“We Eat What We Kill”
For a while, the vast sums of tv cash brought to these organizations through Byers’s discounts made them prepared to submit. Nevertheless the football that is big grumbled concerning the percentage of the tv income redirected to almost one thousand NCAA user schools that lacked major athletic programs. They chafed against cost-cutting measures—such as restrictions on group size—designed to greatly help smaller schools. “I don’t wish Hofstra telling Texas simple tips to play soccer,” Darrell Royal, the Longhorns advisor, griped. Some of the big football schools began to wonder: Why do we need to have our television coverage brokered through the NCAA by the 1970s and ’80s, as college football games delivered bonanza ratings—and advertising revenue—to the networks? Couldn’t we have a larger cut of the television cash by working straight because of the companies?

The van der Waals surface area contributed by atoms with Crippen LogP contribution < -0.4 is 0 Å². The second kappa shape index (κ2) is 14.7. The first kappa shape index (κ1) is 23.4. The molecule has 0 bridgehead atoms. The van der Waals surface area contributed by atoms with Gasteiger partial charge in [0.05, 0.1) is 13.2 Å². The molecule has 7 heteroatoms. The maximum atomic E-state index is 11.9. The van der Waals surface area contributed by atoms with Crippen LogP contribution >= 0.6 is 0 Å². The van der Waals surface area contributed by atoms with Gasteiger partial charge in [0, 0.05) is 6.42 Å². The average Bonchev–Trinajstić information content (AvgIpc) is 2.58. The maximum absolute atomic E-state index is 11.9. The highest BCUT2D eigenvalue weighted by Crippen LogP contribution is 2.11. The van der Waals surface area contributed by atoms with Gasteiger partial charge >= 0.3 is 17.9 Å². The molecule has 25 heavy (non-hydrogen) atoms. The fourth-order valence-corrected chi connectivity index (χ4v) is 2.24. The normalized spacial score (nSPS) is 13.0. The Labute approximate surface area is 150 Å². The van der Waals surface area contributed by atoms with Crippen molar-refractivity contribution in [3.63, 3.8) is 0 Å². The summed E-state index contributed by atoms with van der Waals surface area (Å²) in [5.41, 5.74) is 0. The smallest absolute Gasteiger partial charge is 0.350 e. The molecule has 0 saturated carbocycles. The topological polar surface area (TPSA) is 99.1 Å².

Byers faced a rude revolt that is internal. The NCAA’s strongest legions, its big soccer schools, defected en masse. Calling the NCAA a price-fixing cartel that siphoned every television buck through its coffers, in 1981 a rogue consortium of 61 major soccer schools threatened to signal a completely independent agreement with NBC for $180 million over four years.